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Sutopia

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For a long time, ground battle seems extremely out of place to me.
It rarely interacts with the rest of the game, the combat is uninteresting.

As such, I think it's proper to stop trying to "fix" army and ground battle altogether, but use space force to capture instead.

The idea comes from Command and Conquer: Generals. In that game, the primary way you capture enemy building is via the basic infantry unit.
For Stellaris, we can do the same: let our combat vessels capable of capturing planets.


Attacking Force
"Selective" bombardment stance now includes a capturing effect.
A new core component "landing pod" becomes available. You can leave it empty to save resource or fit the pod with army types you have unlocked for taking over planets.
Landing pod components have energy, mineral or food upkeep when installed, based on the army type.
Every landing pod in the fleet provides a per-day capturing progress toward the colony it's targeting, and has a cap proportional to planet size.

Defending Force
The base amount of progress required to capture a planet will be directly associated with how well developed the planet is. (One of the main factor is pop count)
Aside from that, the defense army should go away. Instead, defender use defensive buildings.
Defensive buildings are separate buildings from the existing 12 building slots, but share the same building queue.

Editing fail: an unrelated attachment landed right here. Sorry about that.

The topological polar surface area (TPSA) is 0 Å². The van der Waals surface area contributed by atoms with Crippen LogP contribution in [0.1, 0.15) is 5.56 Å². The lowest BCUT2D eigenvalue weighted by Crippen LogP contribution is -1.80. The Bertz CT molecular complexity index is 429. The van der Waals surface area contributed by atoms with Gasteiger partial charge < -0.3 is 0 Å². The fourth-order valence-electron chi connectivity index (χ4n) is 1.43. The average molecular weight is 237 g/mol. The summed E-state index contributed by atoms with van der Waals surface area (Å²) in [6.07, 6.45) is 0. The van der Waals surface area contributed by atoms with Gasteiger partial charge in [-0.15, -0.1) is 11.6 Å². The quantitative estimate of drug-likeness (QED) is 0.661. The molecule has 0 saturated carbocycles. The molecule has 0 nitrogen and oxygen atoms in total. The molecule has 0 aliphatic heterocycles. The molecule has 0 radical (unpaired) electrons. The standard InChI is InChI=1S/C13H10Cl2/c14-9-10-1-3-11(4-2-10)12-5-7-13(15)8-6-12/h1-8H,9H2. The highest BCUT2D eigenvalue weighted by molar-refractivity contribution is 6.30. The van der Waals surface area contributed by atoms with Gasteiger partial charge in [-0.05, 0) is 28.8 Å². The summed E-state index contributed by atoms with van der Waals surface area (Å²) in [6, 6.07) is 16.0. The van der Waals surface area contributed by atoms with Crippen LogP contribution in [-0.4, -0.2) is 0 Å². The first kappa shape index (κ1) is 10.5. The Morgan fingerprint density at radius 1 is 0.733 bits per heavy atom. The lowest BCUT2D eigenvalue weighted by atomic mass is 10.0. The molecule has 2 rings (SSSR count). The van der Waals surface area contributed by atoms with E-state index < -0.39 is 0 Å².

Similar to how building slots work after 3.0, you get defensive building slots from capital building and gain additional from each fortress.
Planetary shield is now a defensive building.
Fortress no longer gains FTL inhibitor automatically, but needs to be built as a unique defensive building.
There are other ones that either slow down the capturing or deal damage to fleets in orbit.
These different buildings can allow for defenders to organize more interesting defending strategies other than making just huge "swamp" planets that attackers need to chew through.
For the upcoming unity rework, the capturing difficulty may also be adjusted based on sprawl, representing local population resistance to invaders.

Miscellaneous
  • There are some traits that tailor toward army damage, such as strong. These no longer apply to attacker, but do apply to defender capturing difficulty via increasing / decreasing the progress required to capture.
  • General is no longer a thing. There can be a few new admiral traits that tailor toward planet capturing speed or planetary defensive weaponry damage reduction.
  • New espionage: destroy defensive buildings